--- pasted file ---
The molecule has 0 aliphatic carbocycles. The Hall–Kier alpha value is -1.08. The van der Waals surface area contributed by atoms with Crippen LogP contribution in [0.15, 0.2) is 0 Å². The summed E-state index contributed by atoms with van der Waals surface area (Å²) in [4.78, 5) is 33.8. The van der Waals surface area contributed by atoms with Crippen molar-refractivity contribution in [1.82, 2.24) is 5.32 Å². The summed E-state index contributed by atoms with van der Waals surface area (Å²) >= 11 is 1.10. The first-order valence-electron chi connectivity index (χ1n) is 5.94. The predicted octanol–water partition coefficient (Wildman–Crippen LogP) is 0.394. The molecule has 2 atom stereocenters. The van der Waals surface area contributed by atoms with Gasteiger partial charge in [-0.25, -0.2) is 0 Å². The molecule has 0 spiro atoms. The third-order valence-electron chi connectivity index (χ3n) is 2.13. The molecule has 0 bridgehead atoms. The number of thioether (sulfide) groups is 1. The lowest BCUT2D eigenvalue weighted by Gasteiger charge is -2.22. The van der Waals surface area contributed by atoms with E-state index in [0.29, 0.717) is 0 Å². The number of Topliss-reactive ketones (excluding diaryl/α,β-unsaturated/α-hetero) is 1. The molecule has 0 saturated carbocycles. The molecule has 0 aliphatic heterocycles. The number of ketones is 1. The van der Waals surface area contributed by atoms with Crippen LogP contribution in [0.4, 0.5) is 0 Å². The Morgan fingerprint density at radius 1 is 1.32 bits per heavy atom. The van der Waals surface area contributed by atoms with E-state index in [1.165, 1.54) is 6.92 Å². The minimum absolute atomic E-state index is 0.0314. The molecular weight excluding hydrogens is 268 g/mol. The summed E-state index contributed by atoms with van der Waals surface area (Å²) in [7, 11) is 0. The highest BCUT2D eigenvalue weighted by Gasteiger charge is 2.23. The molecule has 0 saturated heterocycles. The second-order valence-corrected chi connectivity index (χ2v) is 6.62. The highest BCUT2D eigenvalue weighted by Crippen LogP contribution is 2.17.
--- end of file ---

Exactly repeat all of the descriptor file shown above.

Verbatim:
The molecule has 0 aliphatic carbocycles. The Hall–Kier alpha value is -1.08. The van der Waals surface area contributed by atoms with Crippen LogP contribution in [0.15, 0.2) is 0 Å². The summed E-state index contributed by atoms with van der Waals surface area (Å²) in [4.78, 5) is 33.8. The van der Waals surface area contributed by atoms with Crippen molar-refractivity contribution in [1.82, 2.24) is 5.32 Å². The summed E-state index contributed by atoms with van der Waals surface area (Å²) >= 11 is 1.10. The first-order valence-electron chi connectivity index (χ1n) is 5.94. The predicted octanol–water partition coefficient (Wildman–Crippen LogP) is 0.394. The molecule has 2 atom stereocenters. The van der Waals surface area contributed by atoms with Gasteiger partial charge in [-0.25, -0.2) is 0 Å². The molecule has 0 spiro atoms. The third-order valence-electron chi connectivity index (χ3n) is 2.13. The molecule has 0 bridgehead atoms. The number of thioether (sulfide) groups is 1. The lowest BCUT2D eigenvalue weighted by Gasteiger charge is -2.22. The van der Waals surface area contributed by atoms with E-state index in [0.29, 0.717) is 0 Å². The number of Topliss-reactive ketones (excluding diaryl/α,β-unsaturated/α-hetero) is 1. The molecule has 0 saturated carbocycles. The molecule has 0 aliphatic heterocycles. The number of ketones is 1. The van der Waals surface area contributed by atoms with Crippen LogP contribution in [0.4, 0.5) is 0 Å². The Morgan fingerprint density at radius 1 is 1.32 bits per heavy atom. The van der Waals surface area contributed by atoms with E-state index in [1.165, 1.54) is 6.92 Å². The minimum absolute atomic E-state index is 0.0314. The molecular weight excluding hydrogens is 268 g/mol. The summed E-state index contributed by atoms with van der Waals surface area (Å²) in [7, 11) is 0. The highest BCUT2D eigenvalue weighted by Gasteiger charge is 2.23. The molecule has 0 saturated heterocycles. The second-order valence-corrected chi connectivity index (χ2v) is 6.62. The highest BCUT2D eigenvalue weighted by Crippen LogP contribution is 2.17.